# FiftyOne Brain¶

The FiftyOne Brain provides powerful machine learning techniques that are designed to transform how you curate your data from an art into a measurable science.

Note

The FiftyOne Brain is a separate Python package that is bundled with FiftyOne. Although it is closed-source, it is licensed as freeware, and you have permission to use it for commercial or non-commercial purposes. See the license for more details.

The FiftyOne Brain methods are useful across the stages of the machine learning workflow:

• Visual similarity: When constructing a dataset or training a model, have you ever wanted to find similar examples to an image or object of interest? For example, you may have found a failure case of your model and now want to search for similar scenarios in your evaluation set to diagnose the issue, or you want to mine your data lake to augment your training set to fix the issue. Use the FiftyOne Brain to index your data by visual similarity and you can easily query and sort your datasets to find similar examples, both programmatically and via point-and-click in the App.

• Uniqueness: During the training loop for a model, the best results will be seen when training on unique data. The FiftyOne Brain provides a uniqueness measure for images that compare the content of every image in a dataset with all other images. Uniqueness operates on raw images and does not require any prior annotation on the data. It is hence very useful in the early stages of the machine learning workflow when you are likely asking “What data should I select to annotate?”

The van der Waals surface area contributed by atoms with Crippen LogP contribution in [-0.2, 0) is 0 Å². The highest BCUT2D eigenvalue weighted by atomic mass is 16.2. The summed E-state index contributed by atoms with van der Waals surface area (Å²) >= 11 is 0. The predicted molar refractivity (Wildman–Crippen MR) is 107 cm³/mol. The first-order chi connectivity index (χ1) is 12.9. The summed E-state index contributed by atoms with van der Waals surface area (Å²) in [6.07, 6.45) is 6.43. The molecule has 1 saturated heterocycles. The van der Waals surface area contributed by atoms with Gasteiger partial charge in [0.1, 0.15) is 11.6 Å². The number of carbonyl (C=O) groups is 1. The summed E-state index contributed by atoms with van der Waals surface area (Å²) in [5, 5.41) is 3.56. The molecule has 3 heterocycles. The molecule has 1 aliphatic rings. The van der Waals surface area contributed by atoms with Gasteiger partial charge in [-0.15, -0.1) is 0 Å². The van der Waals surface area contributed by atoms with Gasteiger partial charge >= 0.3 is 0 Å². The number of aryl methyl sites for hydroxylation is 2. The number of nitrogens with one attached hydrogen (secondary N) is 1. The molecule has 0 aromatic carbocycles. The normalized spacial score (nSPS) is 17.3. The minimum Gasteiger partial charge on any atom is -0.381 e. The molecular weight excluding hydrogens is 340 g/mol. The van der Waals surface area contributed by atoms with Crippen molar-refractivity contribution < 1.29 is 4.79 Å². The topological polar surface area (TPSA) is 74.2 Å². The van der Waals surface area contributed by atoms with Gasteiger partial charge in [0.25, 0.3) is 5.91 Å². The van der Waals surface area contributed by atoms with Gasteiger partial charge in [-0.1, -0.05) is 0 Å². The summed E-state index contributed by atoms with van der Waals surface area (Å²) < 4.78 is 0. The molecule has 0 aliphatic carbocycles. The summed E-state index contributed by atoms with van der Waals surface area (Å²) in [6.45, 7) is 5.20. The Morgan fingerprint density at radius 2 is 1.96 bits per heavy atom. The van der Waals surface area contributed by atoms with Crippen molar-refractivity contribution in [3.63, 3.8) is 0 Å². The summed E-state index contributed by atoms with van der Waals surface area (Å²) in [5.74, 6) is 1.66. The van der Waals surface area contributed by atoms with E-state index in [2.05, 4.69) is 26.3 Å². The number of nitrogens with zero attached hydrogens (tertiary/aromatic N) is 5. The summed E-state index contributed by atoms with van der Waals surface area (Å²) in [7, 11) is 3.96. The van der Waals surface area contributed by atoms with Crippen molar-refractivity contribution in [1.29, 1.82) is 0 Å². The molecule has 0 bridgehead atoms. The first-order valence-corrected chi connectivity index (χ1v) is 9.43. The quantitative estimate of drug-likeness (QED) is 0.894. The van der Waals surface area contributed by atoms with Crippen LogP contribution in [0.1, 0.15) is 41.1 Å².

• Mistakenness: Annotations mistakes create an artificial ceiling on the performance of your models. However, finding these mistakes by hand is at least as arduous as the original annotation was, especially in cases of larger datasets. The FiftyOne Brain provides a quantitative mistakenness measure to identify possible label mistakes. Mistakenness operates on labeled images and requires the logit-output of your model predictions in order to provide maximum efficacy. It also works on detection datasets to find missed objects, incorrect annotations, and localization issues.

• Hardness: While a model is training, it will learn to understand attributes of certain samples faster than others. The FiftyOne Brain provides a hardness measure that calculates how easy or difficult it is for your model to understand any given sample. Mining hard samples is a tried and true measure of mature machine learning processes. Use your current model instance to compute predictions on unlabeled samples to determine which are the most valuable to have annotated and fed back into the system as training samples, for example.

Note

Check out the tutorials page for detailed examples demonstrating the use of each Brain capability.

## Visualizing embeddings¶

The FiftyOne Brain provides a powerful compute_visualization() method that you can use to generate low-dimensional representations of the samples and/or individual objects in your datasets.

These representations can be visualized via interactive plots, which can be connected to the FiftyOne App so that when points of interest are selected in the plot, the corresponding samples/labels are automatically selected in the App, and vice versa.

Note

Interactive plots are currently only supported in Jupyter notebooks. In the meantime, you can still use FiftyOne’s plotting features in other environments, but you must manually call plot.show() to update the state of a plot to match the state of a connected Session, and any callbacks that would normally be triggered in response to interacting with a plot will not be triggered.